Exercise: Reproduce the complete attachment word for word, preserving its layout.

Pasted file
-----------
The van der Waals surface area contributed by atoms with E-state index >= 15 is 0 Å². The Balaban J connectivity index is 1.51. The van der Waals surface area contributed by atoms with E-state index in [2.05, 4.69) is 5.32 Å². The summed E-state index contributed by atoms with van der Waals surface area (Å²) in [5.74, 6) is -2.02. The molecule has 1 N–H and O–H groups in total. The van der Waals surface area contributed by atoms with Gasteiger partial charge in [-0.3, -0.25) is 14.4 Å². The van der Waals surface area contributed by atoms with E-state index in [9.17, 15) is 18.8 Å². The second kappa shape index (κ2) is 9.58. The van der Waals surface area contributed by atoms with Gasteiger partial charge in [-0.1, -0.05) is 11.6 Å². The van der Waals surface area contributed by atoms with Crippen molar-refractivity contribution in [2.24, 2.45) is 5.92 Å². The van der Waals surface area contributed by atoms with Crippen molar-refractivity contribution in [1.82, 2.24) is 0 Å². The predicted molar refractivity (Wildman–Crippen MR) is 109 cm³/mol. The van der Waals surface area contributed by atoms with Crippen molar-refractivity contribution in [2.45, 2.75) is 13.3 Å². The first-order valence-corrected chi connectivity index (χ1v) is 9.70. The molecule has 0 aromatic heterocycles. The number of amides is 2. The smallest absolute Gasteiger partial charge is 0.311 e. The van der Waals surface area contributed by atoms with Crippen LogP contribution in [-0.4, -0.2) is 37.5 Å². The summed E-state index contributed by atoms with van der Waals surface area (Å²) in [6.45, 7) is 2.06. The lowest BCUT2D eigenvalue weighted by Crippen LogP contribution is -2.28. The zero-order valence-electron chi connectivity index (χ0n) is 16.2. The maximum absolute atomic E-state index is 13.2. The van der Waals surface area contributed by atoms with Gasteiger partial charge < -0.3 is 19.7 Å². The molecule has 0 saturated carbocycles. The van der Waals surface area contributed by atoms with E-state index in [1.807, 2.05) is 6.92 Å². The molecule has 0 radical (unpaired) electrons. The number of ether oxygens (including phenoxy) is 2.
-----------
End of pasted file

The van der Waals surface area contributed by atoms with E-state index >= 15 is 0 Å². The Balaban J connectivity index is 1.51. The van der Waals surface area contributed by atoms with E-state index in [2.05, 4.69) is 5.32 Å². The summed E-state index contributed by atoms with van der Waals surface area (Å²) in [5.74, 6) is -2.02. The molecule has 1 N–H and O–H groups in total. The van der Waals surface area contributed by atoms with Gasteiger partial charge in [-0.3, -0.25) is 14.4 Å². The van der Waals surface area contributed by atoms with E-state index in [9.17, 15) is 18.8 Å². The second kappa shape index (κ2) is 9.58. The van der Waals surface area contributed by atoms with Gasteiger partial charge in [-0.1, -0.05) is 11.6 Å². The van der Waals surface area contributed by atoms with Crippen molar-refractivity contribution in [2.24, 2.45) is 5.92 Å². The van der Waals surface area contributed by atoms with Crippen molar-refractivity contribution in [1.82, 2.24) is 0 Å². The predicted molar refractivity (Wildman–Crippen MR) is 109 cm³/mol. The van der Waals surface area contributed by atoms with Crippen molar-refractivity contribution in [2.45, 2.75) is 13.3 Å². The first-order valence-corrected chi connectivity index (χ1v) is 9.70. The molecule has 0 aromatic heterocycles. The number of amides is 2. The smallest absolute Gasteiger partial charge is 0.311 e. The van der Waals surface area contributed by atoms with Crippen LogP contribution in [-0.4, -0.2) is 37.5 Å². The summed E-state index contributed by atoms with van der Waals surface area (Å²) in [6.45, 7) is 2.06. The lowest BCUT2D eigenvalue weighted by Crippen LogP contribution is -2.28. The zero-order valence-electron chi connectivity index (χ0n) is 16.2. The maximum absolute atomic E-state index is 13.2. The van der Waals surface area contributed by atoms with Gasteiger partial charge < -0.3 is 19.7 Å². The molecule has 0 saturated carbocycles. The van der Waals surface area contributed by atoms with E-state index in [1.807, 2.05) is 6.92 Å². The molecule has 0 radical (unpaired) electrons. The number of ether oxygens (including phenoxy) is 2.